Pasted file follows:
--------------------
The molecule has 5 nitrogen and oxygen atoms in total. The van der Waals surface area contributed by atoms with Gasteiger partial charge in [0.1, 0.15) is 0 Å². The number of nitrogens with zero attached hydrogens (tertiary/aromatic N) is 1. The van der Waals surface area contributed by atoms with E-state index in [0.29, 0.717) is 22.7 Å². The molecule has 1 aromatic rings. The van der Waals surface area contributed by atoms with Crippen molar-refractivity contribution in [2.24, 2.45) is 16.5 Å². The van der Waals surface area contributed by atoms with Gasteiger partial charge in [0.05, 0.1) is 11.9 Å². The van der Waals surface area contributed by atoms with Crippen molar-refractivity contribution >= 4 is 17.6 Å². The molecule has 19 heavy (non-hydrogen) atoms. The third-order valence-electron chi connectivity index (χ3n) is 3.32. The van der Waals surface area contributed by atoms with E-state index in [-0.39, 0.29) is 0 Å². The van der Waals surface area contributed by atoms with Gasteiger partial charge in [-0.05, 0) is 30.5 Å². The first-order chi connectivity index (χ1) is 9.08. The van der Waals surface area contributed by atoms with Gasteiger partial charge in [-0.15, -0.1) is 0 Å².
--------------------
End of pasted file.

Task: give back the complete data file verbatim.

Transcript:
The molecule has 5 nitrogen and oxygen atoms in total. The van der Waals surface area contributed by atoms with Gasteiger partial charge in [0.1, 0.15) is 0 Å². The number of nitrogens with zero attached hydrogens (tertiary/aromatic N) is 1. The van der Waals surface area contributed by atoms with E-state index in [0.29, 0.717) is 22.7 Å². The molecule has 1 aromatic rings. The van der Waals surface area contributed by atoms with Crippen molar-refractivity contribution in [2.24, 2.45) is 16.5 Å². The van der Waals surface area contributed by atoms with Gasteiger partial charge in [0.05, 0.1) is 11.9 Å². The van der Waals surface area contributed by atoms with Crippen molar-refractivity contribution >= 4 is 17.6 Å². The molecule has 19 heavy (non-hydrogen) atoms. The third-order valence-electron chi connectivity index (χ3n) is 3.32. The van der Waals surface area contributed by atoms with E-state index in [-0.39, 0.29) is 0 Å². The van der Waals surface area contributed by atoms with Gasteiger partial charge in [-0.05, 0) is 30.5 Å². The first-order chi connectivity index (χ1) is 9.08. The van der Waals surface area contributed by atoms with Gasteiger partial charge in [-0.15, -0.1) is 0 Å².